Jews Relief Act 1858

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Jews Relief Act 1858
Chapter 21 & 22 Vict c49
Other legislation
Repealing legislation Promissory Oaths Act 1871 (partial)
Status: Current legislation
Official text of the Jews Relief Act 1858 as in force today (including any amendments) within the United Kingdom, from the UK Statute Law Database

The Jews Relief Act 1858, also called the Jewish Disabilities Bill, is an Act of the Parliament of the United Kingdom which removed previous barrier to Jews entering Parliament.[1]

Following the Roman Catholic Relief Act 1829 there had been an unsuccessful attempt in 1830 to also allow Jews to sit in Parliament.[2] The 1858 measure was the result of a long process which began with a bill introduced by the Whig leader Lord John Russell following the election of Lionel de Rothschild to the City of London constituency in 1847. Rothschild could not take the seat without taking the Christian oath. The bill was supported by the future Conservative Prime Minister Benjamin Disraeli but not by his party.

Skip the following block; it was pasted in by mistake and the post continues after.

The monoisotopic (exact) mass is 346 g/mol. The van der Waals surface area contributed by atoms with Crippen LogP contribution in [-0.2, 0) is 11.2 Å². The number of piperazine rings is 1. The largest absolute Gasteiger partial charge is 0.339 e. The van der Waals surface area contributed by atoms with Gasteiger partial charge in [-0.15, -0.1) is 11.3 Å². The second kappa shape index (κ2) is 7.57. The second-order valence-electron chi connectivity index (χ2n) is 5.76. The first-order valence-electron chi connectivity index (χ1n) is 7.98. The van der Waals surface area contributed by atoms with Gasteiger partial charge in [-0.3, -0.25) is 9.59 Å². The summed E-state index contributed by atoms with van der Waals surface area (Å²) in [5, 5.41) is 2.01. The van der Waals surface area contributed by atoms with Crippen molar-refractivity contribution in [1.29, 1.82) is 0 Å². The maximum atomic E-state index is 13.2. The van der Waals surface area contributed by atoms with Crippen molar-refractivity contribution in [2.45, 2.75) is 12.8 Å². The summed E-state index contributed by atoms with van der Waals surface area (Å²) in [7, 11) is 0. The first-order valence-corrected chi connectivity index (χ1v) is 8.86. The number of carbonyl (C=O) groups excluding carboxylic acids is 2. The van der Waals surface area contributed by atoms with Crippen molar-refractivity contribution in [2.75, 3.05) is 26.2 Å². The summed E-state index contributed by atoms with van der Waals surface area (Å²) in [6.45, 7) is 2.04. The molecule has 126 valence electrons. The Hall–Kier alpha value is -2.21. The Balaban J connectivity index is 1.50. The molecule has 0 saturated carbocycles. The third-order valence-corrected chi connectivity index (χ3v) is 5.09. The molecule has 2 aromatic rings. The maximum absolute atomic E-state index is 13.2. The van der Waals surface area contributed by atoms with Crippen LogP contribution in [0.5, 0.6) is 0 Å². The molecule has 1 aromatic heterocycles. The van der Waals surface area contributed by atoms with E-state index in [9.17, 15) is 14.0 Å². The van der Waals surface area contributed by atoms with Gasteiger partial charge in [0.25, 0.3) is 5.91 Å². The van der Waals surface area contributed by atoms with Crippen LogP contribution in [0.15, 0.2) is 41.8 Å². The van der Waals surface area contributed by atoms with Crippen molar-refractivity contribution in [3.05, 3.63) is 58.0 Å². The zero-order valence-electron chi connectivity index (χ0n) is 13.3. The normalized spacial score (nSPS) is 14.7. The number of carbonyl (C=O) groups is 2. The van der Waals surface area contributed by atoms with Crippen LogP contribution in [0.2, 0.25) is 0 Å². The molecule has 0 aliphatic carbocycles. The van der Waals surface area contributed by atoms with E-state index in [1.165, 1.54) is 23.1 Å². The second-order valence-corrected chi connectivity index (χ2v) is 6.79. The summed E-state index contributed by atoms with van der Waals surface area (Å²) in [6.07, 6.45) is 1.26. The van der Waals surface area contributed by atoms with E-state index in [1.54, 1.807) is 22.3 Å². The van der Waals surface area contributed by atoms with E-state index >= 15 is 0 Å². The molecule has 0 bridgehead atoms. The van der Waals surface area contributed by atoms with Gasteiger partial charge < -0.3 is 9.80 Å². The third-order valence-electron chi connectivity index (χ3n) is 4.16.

In 1848, the bill was approved by the House of Commons but was twice rejected by the House of Lords as was a new bill in 1851. In the 1852 general election Rothschild was again elected but the next year the bill was again defeated in the upper house. Finally, in 1858, the House of Lords agreed to a proposal to allow each house to decide its own oath.

The bill allowed ...any Person professing the Jewish Religion, [to] omit the Words “and I make this Declaration upon the true Faith of a Christian”... in their oaths, but explicitly did not extend to allowing Jews to various high offices, and also stated that shall not be lawful for any Person professing the Jewish Religion, directly or indirectly, to advise Her Majesty...touching or concerning...any office or preferment in the Church of England or in the Church of Scotland.[1]

See also[edit]


  1. ^ a b "Jews Relief Act 1858", as originally enacted
  2. ^ "BILL FOR REMOVAL OF JEWISH DISABILITIES. ", HC Deb 17 May 1830 vol 24 cc784-814